I am not sure anyone benefits from this situation, airport, council or local people. It may be that finding the missing documents would clarify the situation, I don’t really think anyone knows.    

Sorry about this being so long and complicated, I did genuinely try to find out what this consultation is about, spent most of the day at it, discussed it with council officers, I am hoping that by early next week they will have clarified the situation as much as they can and will have found some or all of the missing documents.  

The photos in the post are from the book I publish, “Twilight of Pistons” see  


  1. Last week Windsor and Maidenhead council announced they are cutting Council Tax for the third year in a row. There are several councils planning to ignore Government funding for a Council Tax freeze so that they can raise it. But Windsor and Maidenhead are cutting theirs by 1.5 per cent cut. This follows a 4 per cent cut in 2010 and a 0.5 per cent cut in 2011.

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    While making these savings the council has actually increased spending in other areas, like an additional £2m in adult services, an extra £1.2m for highway resurfacing and £400,000 for street lighting repairs.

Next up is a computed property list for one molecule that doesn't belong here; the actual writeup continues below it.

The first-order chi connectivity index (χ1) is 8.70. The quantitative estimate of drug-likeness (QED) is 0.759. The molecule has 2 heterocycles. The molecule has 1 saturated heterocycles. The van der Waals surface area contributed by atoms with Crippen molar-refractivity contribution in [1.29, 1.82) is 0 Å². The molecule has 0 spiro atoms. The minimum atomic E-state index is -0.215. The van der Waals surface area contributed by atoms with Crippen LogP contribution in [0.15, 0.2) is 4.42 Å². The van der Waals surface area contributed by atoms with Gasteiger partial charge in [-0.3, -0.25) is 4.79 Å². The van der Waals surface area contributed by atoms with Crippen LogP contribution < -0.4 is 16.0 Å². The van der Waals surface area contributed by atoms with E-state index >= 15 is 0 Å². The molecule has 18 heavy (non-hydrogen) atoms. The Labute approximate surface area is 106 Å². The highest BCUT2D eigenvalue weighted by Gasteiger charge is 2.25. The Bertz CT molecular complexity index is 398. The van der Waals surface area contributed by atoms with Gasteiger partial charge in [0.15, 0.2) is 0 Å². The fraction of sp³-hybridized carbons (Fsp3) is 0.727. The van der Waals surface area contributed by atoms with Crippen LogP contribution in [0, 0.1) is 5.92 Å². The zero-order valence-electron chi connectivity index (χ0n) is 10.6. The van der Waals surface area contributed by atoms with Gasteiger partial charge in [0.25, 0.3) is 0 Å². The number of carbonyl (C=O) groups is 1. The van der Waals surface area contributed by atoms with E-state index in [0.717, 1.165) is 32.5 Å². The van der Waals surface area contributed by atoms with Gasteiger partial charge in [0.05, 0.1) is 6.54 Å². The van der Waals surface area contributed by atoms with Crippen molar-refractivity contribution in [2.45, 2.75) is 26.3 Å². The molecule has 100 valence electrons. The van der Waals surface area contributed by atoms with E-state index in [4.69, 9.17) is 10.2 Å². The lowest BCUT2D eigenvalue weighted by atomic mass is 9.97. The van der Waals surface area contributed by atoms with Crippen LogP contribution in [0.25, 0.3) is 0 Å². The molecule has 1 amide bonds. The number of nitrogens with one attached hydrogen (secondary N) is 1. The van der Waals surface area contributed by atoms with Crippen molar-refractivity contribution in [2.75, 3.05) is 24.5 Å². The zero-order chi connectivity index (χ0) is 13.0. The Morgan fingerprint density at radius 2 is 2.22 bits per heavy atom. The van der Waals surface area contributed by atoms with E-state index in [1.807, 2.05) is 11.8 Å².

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  2. I think Michael should check his grammar. Bob Bayford's was correct!

  3. Effected or affected, I really don't give a fig! TDC has certainly afflicted us all with a Large stinking Dodo that is Manston Airport.


    A Clown

  4. 2.58 I suppose he could have meant affected or you could have used the internet for a definition instead of an English dictionary, golly gosh did he really mean we go all posh and la-di-dah when subjected to aircraft noise?

  5. That type of affected is an adjective or adverb. The correct verb is affected. The verb effected is to get something done. Your confidence whilst dispaying your ignorance is hilarious.

  6. Sorry Michael, he's right and so was Bob. It is "affected" in this context.

  7. Thank you Tim Clark, and Michael next time you make a joke at someone's grammatical expense, trying to humiliate them, make sure you are on solid ground, eh? And quite a distraction from the issue methinks.

  8. Sorry about the delay in replying here Tim 8.20, I have been reading the airport reports, I am sure I am totally wrong about the grammar, please accept my apologies it isn’t really something I know anything about.

  9. It is sad that such a serious issue gets dragged down into such a load of tosh. I'm not only talking about the postings on this site. I'm also referring to the garbage published in the letters columns of the Gazette this week.

    The issue of night-flights is a very serious matter for the residents of Ramsgate. It could ruin people's lives, destroy the value of their homes and cause irreversible economic damage to the town. It is absolutely essential that any consultation is conducted in an environment where those being consulted have all of the relevant facts in front of them.